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Meet two more of the 79th District’s candidates

Transgender San Diego

Sid Voorakkara

Wrapping up our coverage of the 79th Assembly District race, San Diego LGBT Weekly gave the two remaining candidates, well-known activist and educator, Shirley Weber and leading community activist, Sid Voorakkara the opportunity to present themselves to our readers with answers to our questions as well as to questions they would ask themselves.

Following last week’s cover-featured Q&A with Pat Washington Ph.D., who is also running for Assembly in the 79th, we decided to offer these two candidates this open-ended way of presenting their planks, because a dwindling calendar and a heavy news-month precluded interviews with Voorakkara and Weber. Following is what came back from the campaigns and their candidates:

Community Leader, Sid Voorakkara

San Diego LGBT Weekly: Were you surprised and/or disappointed with Progressive San Diego’s decision to endorse all three candidates instead of just yourself?

Sid Voorakkara: I am very proud and honored to have the support of Progressive San Diego. I’ve been working to advance progressive values and issues here locally for years – as a boardmember at Planned Parenthood and the San Diego LGBT Community Center as well as in my work in the non-profit community. The endorsement of Progressive San Diego is a great affirmation of the positive change I’ve strived to create in the region.

How can LGBT voters in the 79th District expect you to land on issues that affect them specifically?

My track record and commitment to fighting for equality and justice for the LGBT community is unquestionable. I serve on the board of the San Diego LGBT Community Center and was a co-chair of the San Diego No on 8 campaign and I am proud to be endorsed by Equality California, our state’s leading advocacy organization on behalf of the LGBT community. As an assemblymember, I won’t just be good on LGBT issues, I will be a champion and fierce advocate for the LGBT community. I strongly believe that many of the issues the LGBT community face represent the greatest civil rights struggles of our generation, whether it is marriage equality or increasing access to quality healthcare. We have an obligation to stand up for equality and justice. That is what I have done in my work in the community and it is what I will continue to do in the state Assembly.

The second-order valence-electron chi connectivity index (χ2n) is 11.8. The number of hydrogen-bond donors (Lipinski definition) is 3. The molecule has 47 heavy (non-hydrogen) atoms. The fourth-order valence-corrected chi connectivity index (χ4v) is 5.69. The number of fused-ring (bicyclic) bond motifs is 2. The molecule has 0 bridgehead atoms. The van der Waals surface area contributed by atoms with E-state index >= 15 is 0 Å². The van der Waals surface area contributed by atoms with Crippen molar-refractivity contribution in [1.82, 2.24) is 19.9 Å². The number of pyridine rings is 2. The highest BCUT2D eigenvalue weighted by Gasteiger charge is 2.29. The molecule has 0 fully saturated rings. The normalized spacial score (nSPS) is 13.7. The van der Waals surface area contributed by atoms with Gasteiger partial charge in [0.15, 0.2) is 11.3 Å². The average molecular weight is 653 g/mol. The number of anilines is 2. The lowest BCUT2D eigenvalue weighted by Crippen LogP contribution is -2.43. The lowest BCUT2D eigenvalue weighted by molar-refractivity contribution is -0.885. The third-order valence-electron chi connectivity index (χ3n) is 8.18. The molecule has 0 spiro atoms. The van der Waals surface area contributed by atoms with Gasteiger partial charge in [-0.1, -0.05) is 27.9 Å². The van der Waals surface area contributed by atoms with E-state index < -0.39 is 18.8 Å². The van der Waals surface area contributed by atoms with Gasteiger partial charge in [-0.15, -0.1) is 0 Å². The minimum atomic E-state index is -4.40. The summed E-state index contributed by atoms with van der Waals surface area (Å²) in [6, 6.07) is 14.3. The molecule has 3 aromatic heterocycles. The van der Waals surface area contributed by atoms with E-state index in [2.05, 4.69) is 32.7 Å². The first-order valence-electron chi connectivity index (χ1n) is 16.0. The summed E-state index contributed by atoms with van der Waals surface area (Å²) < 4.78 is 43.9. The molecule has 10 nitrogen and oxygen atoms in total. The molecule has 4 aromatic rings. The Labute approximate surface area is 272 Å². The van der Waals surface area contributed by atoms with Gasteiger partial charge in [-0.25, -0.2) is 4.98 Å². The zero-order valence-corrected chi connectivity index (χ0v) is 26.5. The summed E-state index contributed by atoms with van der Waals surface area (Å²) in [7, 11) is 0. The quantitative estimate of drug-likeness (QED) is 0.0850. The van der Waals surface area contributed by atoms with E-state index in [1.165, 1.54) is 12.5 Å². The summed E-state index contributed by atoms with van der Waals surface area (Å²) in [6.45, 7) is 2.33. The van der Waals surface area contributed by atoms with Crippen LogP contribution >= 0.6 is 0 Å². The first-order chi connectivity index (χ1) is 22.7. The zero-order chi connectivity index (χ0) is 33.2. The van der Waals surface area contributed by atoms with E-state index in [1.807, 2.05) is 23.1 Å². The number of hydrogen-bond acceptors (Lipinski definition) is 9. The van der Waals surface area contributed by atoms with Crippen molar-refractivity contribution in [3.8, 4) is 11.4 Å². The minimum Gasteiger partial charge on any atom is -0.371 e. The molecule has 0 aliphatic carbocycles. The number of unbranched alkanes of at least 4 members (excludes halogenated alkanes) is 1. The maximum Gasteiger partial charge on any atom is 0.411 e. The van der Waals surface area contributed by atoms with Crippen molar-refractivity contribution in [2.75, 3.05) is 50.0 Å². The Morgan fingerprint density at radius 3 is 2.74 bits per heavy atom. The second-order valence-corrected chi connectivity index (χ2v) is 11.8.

Voorakkara for Assembly:

What is your professional background?

For almost seven years, Sid Voorakkara worked for The California Endowment, a private, statewide health foundation that makes grants to organizations and institutions benefitting the health and well-being of the people of California. According to his bio, Voorakkara “worked closely with high schools within the 79th Assembly District, San Diego’s hospital and community clinic systems, and numerous immigrant and refugee organizations.”

The bio goes on to say, “Sid has improved healthcare access for San Diego’s most vulnerable citizens and provided opportunities for students to pursue high-growth, high-wage jobs. Sid created the San Diego Workforce Funders Collaborative, which leverages philanthropic resources with government and the private sector to get San Diegans the training they need for today’s job market.”